Many years ago, during my first year at Dana Hall, I was surprised to find my mailbox stuffed with love letters. Thankfully, they were not addressed to me and were nearly 80 years old. You see, the then Dana Hall archivist Stephanie Long had kindly shared these amazing artifacts with the new U.S. history teacher, hoping to spark his interest in the Archives. The letters were written by Lettice Lee Couling, Dana Hall Class of 1923, to her boyfriend Fred who had gone off to college in Buffalo, NY. I could immediately see why Stephanie had shared the letters; Lettice was an artist and in the margins she had drawn beautiful illustrations of the 1920s “New Woman”: flappers with bobbed hair, painted lips, and tons of attitude. In her letters Lettice probed Fred about his feelings for her, asked him to visit her in Wellesley, and used her illustrations to question what type of girl he found most attractive. The letters immediately piqued my interest, but they were hard to decipher, with Lettice’s looping cursive, her extensive use of slang, and the general disorganization of the pages. What I really needed was a research assistant!
The next day I offhandedly mentioned the letters to my U.S. History students, suggested that they needed organization and transcription, and left a few copies at the head of the classroom. I did not think much about it until the following morning when I found my students sprawled out on the floor outside Waldo Auditorium amidst an explosion of photocopied letters. They were vigorously debating how the pages might be put in order, applauding Lettice’s sass and bravado, marveling at her artistic talent, commiserating about common boy troubles. A bit of educational magic was happening at that moment, and while I was not quite sure how it was happening, I knew I needed to replicate it.
Over the next 16 years, that initial educational experiment grew into a club and now a course on Dana Hall School history and research methodology. Making History, a half-credit class offered to juniors and seniors, allows students to perform original research in the Nina Heald Webber ‘49 Archives. They get to pull on the white gloves and examine everything from love letters to lace, from dance cards to dining menus. Very few of our peer schools have archives, much less a program to guide students as they perform original research in those archives. Making History students choose their own topics and guiding questions, find the materials in the Archives that will help them find answers, and reach their own conclusions. Recent topics have included German language education during the World Wars, how Title IX impacted athletics at Dana, and the evolution of certain Dana traditions. This year student-researchers chose to examine the St. Paul’s Exchange, a brief period in Dana Hall history when the school experimented with co-education. Student researchers will share their results in the Hallmanac and the Danapedia (the School’s encyclopedia of all things Dana) over the coming months.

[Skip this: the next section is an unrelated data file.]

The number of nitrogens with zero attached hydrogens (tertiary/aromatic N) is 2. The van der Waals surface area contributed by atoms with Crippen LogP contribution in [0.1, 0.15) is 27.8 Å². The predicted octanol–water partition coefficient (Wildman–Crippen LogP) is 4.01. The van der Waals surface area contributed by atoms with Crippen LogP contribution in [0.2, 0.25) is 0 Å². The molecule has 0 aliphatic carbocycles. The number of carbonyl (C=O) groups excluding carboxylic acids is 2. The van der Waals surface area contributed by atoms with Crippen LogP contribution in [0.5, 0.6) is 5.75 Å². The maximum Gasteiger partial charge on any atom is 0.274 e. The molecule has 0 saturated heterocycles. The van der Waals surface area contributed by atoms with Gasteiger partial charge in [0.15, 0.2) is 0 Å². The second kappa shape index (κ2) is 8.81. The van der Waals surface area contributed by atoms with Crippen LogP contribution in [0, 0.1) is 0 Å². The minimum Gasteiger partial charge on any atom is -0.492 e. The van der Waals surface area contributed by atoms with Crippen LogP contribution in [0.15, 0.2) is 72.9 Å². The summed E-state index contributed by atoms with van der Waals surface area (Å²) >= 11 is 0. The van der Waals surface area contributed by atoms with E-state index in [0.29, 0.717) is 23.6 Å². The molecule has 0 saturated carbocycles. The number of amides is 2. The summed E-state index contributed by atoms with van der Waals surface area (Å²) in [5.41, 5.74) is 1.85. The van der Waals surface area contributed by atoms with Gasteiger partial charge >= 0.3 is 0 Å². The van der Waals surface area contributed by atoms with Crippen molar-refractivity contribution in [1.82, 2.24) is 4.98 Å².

Through teaching Making History I have come to a deeper understanding of what was really going on that morning outside Waldo all those years ago. Dan Pink, in his book Drive: The Surprising Truth About What Motivates Us, argues that intrinsic motivation and creativity is unleashed when three conditions are established in the workplace: autonomy, mastery, and purpose. Interestingly enough, those were precisely the conditions that I intuitively created for my students by showing them the letters. First, they had full autonomy—it was their choice to study those letters. Second, they quickly became masters of the subject—no one, not myself or our archivists, knew what was in those letters until the students made sense of them. And finally, they knew their work had a purpose, that it was both relevant and important—my students saw themselves in Lettice’s letters and recognized that their work contributed to Dana’s history and identity. Autonomy, mastery, and purpose are the keys to unlocking internal motivation. And this is not only true for students; it is true for Dana faculty as well. Take my case; Dana Hall gave me the autonomy to explore archival materials, develop a mastery of the school’s history, and produce something that really matters: our Making History program.